Do You Need an MRI to Diagnose Your Headache?

Most of the time brain imaging is not needed unless there are red flags present

For the vast majority of headache evaluations, imaging of the brain will not be ordered. A healthcare provider can simply diagnose a headache disorder or a migraine based on a person's medical history, symptoms, and physical examination.

Man getting an MRI
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But in some instances, imaging of the brain (for example, an MRI of the brain or a CT scan of the brain) is needed to evaluate for serious, sometimes life-threatening, causes of a headache.

While not an exhaustive list, here are prime examples of when a healthcare provider would order imaging for your headache.

Worst Headache of Your Life (aka Thunderclap Headache)

The "worst headache of your life," or a thunderclap headache, is worrisome for a subarachnoid hemorrhage (a bleed in the brain) and requires an immediate CT scan.

If the CT scan of the brain is normal, and your healthcare provider is still worried about a subarachnoid hemorrhage, a lumbar puncture (spinal tap) will be performed.

magnetic resonance angiography (MRA) and/or venography is also frequently done to further rule out any blood vessel problem in the brain.

A thunderclap headache can also be a sign of other serious conditions like a hypertensive emergency or an arterial dissection.

Sudden, Severe Headache on One Side of the Head

A sudden, one-sided onset of head pain, especially if the pain radiates into the neck, is worrisome for a carotid or vertebral artery dissection.

This is also a medical emergency and requires an emergent MRI of the brain and a CTA or MRA of the head and neck (these imaging tests look at the blood vessels in the brain).

Severe Headache in Pregnancy or Postpartum Period

While headaches are common in pregnancy, and most are not worrisome, a severe headache warrants imaging of the brain. For some serious medical conditions, like pituitary apoplexy or reversible cerebral vascular syndrome (when arteries in the brain spasm), pregnancy is a risk factor.

There are other serious medical conditions for a healthcare provider to consider when a woman has a severe headache in pregnancy, including stroke or cerebral venous thrombosis.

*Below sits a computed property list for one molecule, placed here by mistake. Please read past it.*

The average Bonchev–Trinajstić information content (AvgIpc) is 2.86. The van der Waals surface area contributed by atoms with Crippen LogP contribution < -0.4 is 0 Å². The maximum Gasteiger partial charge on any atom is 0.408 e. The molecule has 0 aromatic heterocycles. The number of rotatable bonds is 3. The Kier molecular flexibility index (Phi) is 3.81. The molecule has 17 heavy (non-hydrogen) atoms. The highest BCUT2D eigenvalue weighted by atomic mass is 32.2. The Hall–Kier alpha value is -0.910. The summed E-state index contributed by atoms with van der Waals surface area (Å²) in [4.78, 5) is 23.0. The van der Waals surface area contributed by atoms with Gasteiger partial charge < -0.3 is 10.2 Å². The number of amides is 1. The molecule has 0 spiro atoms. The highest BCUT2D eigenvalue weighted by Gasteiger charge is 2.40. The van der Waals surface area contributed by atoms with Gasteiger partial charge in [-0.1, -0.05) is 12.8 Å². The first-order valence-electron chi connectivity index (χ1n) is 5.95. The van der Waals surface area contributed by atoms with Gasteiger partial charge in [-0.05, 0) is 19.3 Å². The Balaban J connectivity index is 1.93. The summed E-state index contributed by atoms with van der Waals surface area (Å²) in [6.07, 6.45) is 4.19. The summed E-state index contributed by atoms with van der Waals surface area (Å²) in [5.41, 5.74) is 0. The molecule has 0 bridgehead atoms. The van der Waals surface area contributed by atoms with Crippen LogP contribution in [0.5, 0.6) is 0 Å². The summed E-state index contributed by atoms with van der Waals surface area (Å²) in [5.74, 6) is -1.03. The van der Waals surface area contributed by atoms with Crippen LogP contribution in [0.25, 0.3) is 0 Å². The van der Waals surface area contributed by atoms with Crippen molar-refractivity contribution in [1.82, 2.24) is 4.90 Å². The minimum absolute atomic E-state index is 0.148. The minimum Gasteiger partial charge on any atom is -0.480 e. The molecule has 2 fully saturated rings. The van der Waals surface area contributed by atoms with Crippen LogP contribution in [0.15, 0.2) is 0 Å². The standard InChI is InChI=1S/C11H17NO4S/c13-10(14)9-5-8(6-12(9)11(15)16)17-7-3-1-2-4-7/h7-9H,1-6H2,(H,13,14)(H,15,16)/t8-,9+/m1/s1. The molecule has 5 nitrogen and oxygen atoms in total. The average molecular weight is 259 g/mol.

Headache in People With a Weakened Immune System

People with a history of HIV/AIDS or diabetes, people taking chemotherapy for cancer, or people taking long-term corticosteroids (like prednisone) have a weakened immune system, which means they may have difficulty fighting infections.

The major concerns about a headache in people with an impaired immune system include:

  • A brain abscess
  • Meningitis
  • Cancer of the brain or spinal cord

A brain tumor and an infection in the brain (like an abscess) can be visualized with an MRI of the brain.

Headache in People Older Than 50 With Suspected Giant Cell Arteritis

Giant cell arteritis causes inflammation of certain large and medium-sized blood vessels, typically branches of the external carotid artery (a large artery in your neck).

This blood vessel inflammation may result in a variety of symptoms, but most notably a new headache (often the scalp can be tender to touch, but not always), jaw pain when eating, and sometimes vision changes. Some people also develop a fever and feel unwell with a loss of appetite and generalized body aches.

In addition to an erythrocyte sedimentation rate (ESR) or C-reactive protein blood test, a biopsy of the temporal artery and a high-resolution MRI are often ordered to confirm the diagnosis.

New Headache or Worsening Pattern

A headache that has a worsening pattern (that is, it's becoming more severe or frequent) warrants imaging of the brain in order to rule out bleeding in the brain (for example, a subdural hematoma) or a tumor.

A new headache—one that comes on suddenly and/or occurs in someone with a history of cancer or HIV—also warrants imaging. For the latter, there is a risk of cancer spreading to the brain or a brain infection.

Headache Plus Other Symptoms or Signs

Sometimes it's the symptoms associated with your headache that warrant neuroimaging—which could mean either a CT scan or an MRI, or both.

These associated symptoms or signs include:

  • Neurological symptoms other than those found in a typical migraine aura (for example, weakness or numbness on one side of the body, blurry vision, or confusion)
  • Neck stiffness, fever, or other whole-body symptoms like a rash
  • A headache triggered by a cough, strenuous exercise, or sex
  • A headache with a history of dizziness or balance problems
  • A headache that occurs after a head trauma
  • A finding of papilledema on physical exam (when the optic disc in your eye swells because of increased pressure in the brain)

A Word From Verywell

It is important to remember that, in most cases, brain imaging is not indicated for a headache or migraine diagnosis. Most headaches are simply that—just a headache, a benign medical problem.

That being said, it is important to see a healthcare provider for your headache evaluation. It can be challenging distinguishing what is serious and what is not—and sometimes it's the small medical nuances a healthcare provider picks up that clinch the diagnosis.

Verywell Health uses only high-quality sources, including peer-reviewed studies, to support the facts within our articles. Read our editorial process to learn more about how we fact-check and keep our content accurate, reliable, and trustworthy.

By Colleen Doherty, MD
 Colleen Doherty, MD, is a board-certified internist living with multiple sclerosis.